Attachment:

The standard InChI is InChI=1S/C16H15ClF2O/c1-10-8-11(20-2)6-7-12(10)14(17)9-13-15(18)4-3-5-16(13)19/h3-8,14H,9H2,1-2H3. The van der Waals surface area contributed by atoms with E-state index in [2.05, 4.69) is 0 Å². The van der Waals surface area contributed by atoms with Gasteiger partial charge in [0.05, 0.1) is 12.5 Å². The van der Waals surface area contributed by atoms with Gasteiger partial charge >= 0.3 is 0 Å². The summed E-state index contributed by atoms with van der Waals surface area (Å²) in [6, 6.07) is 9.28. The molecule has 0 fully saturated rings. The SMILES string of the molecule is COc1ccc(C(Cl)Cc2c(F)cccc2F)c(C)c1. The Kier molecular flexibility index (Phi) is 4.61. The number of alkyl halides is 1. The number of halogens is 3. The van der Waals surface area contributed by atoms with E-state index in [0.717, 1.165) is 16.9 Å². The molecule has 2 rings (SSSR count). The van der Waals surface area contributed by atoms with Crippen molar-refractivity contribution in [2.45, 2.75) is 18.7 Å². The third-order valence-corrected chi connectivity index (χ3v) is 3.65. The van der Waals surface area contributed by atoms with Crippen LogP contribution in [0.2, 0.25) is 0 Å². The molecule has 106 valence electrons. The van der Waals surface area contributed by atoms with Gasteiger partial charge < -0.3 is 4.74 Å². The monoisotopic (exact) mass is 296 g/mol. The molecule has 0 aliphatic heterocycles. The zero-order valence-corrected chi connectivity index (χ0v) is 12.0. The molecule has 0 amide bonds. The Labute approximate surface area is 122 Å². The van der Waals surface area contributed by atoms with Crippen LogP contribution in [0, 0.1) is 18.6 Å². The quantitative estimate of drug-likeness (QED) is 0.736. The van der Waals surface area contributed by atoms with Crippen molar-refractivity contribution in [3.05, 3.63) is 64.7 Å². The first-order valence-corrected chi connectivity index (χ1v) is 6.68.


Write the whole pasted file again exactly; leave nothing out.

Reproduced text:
The standard InChI is InChI=1S/C16H15ClF2O/c1-10-8-11(20-2)6-7-12(10)14(17)9-13-15(18)4-3-5-16(13)19/h3-8,14H,9H2,1-2H3. The van der Waals surface area contributed by atoms with E-state index in [2.05, 4.69) is 0 Å². The van der Waals surface area contributed by atoms with Gasteiger partial charge in [0.05, 0.1) is 12.5 Å². The van der Waals surface area contributed by atoms with Gasteiger partial charge >= 0.3 is 0 Å². The summed E-state index contributed by atoms with van der Waals surface area (Å²) in [6, 6.07) is 9.28. The molecule has 0 fully saturated rings. The SMILES string of the molecule is COc1ccc(C(Cl)Cc2c(F)cccc2F)c(C)c1. The Kier molecular flexibility index (Phi) is 4.61. The number of alkyl halides is 1. The number of halogens is 3. The van der Waals surface area contributed by atoms with E-state index in [0.717, 1.165) is 16.9 Å². The molecule has 2 rings (SSSR count). The van der Waals surface area contributed by atoms with Crippen molar-refractivity contribution in [2.45, 2.75) is 18.7 Å². The third-order valence-corrected chi connectivity index (χ3v) is 3.65. The van der Waals surface area contributed by atoms with Crippen LogP contribution in [0.2, 0.25) is 0 Å². The molecule has 106 valence electrons. The van der Waals surface area contributed by atoms with Gasteiger partial charge < -0.3 is 4.74 Å². The monoisotopic (exact) mass is 296 g/mol. The molecule has 0 aliphatic heterocycles. The zero-order valence-corrected chi connectivity index (χ0v) is 12.0. The molecule has 0 amide bonds. The Labute approximate surface area is 122 Å². The van der Waals surface area contributed by atoms with Crippen LogP contribution in [0, 0.1) is 18.6 Å². The quantitative estimate of drug-likeness (QED) is 0.736. The van der Waals surface area contributed by atoms with Crippen molar-refractivity contribution in [3.05, 3.63) is 64.7 Å². The first-order valence-corrected chi connectivity index (χ1v) is 6.68.